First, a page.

Personal Wealth Management / Market Analysis

The Dollar’s Reserve Currency Status Is No Sure Privilege

Reheated reserve currency fears remain overblown.

How do you know financial news has hit a slow patch? When pundits start musing about the dollar losing its reserve currency status and the big problems that would allegedly follow. This time, the chatter centers around China, India, Russia and rogue nations’ efforts to build dollar-less transaction networks in the wake of the West’s sanctions on Russia’s assets and international trade. Some argue China’s experiments with a central bank digital currency (CBDC) will accelerate the shift to a post-dollar world or a “bipolar” system where the US and Western allies stay dollarized and nations in China’s sphere don’t. Underlying all of it is the presumption that without its “exorbitant privilege” of reserve currency status, the dollar will sink, US interest rates will soar and market mayhem will ensue. We doubt it.

The dollar’s reserve currency role is two-pronged: It represents the majority of the world’s foreign exchange reserves, and it is the primary medium for international transactions. Last year, as the West responded to Vladimir Putin’s Ukraine invasion with sanctions, we theorized that cutting Russia off from its dollar reserves could incentivize a broader shift away from the dollar. That hasn’t happened: In Q3 2022, the latest data available, the dollar represented 55.5% of total reserves, up a smidge from 54.8% in Q4 2021.[i] The amount of dollars in reserve fell by $644 billion during this span, but that stemmed mostly from countries selling dollars to support their own currencies as the dollar strengthened, and it coincided with a $1.32 trillion drop in total reserves.[ii] So, this seems to us like typical currency management, not a preferential shift.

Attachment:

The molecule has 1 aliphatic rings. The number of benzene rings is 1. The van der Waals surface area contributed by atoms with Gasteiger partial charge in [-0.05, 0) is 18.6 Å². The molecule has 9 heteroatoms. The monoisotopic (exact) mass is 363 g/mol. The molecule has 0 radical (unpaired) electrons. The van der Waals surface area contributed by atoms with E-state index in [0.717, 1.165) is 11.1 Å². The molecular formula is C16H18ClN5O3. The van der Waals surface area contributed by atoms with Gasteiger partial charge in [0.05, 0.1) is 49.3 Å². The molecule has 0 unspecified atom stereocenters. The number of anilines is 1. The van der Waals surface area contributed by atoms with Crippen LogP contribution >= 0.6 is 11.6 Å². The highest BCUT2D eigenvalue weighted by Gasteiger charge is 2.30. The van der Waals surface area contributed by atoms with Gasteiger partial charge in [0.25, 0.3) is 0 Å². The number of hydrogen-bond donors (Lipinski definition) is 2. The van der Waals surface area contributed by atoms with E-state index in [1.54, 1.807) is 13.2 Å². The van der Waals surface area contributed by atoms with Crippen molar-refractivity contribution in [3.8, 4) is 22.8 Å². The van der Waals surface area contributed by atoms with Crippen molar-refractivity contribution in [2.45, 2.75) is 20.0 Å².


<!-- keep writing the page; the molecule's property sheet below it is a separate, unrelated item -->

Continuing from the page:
Where there has been a small but arguably notable shift is in the dollar’s transaction use—namely in Russia’s commodity sales to China, India and other partners. Rather than invoicing its clients in dollars to get hard currency, Russia has reportedly taken payment in rupees, yuan and the United Arab Emirates’ dirhams.[iii] India and China have also taken several steps toward internationalizing their currencies, and China is trying to drum up business for the Shanghai Petroleum and Natural Gas Exchange. Now, the Bank for International Settlements’ data don’t show much change yet. It shows the dollar’s share of global forex transactions hovering stable at just under 90%.[iv] (Note: This is out of 200%, as there are always two sides to a currency trade.) But there is an effort at least.

The digital yuan, supposedly, could accelerate this. In addition to being a shiny new toy that developed nations haven’t kept up with,[v] it is also a payment system that works outside the US-controlled global network. As one analyst explained, wider use of the digital yuan and other CBDCs “could enable central banks in the global east and south to serve as foreign exchange dealers to intermediate currency flows between local banking systems, all without referencing the dollar or touching the western banking system.”[vi]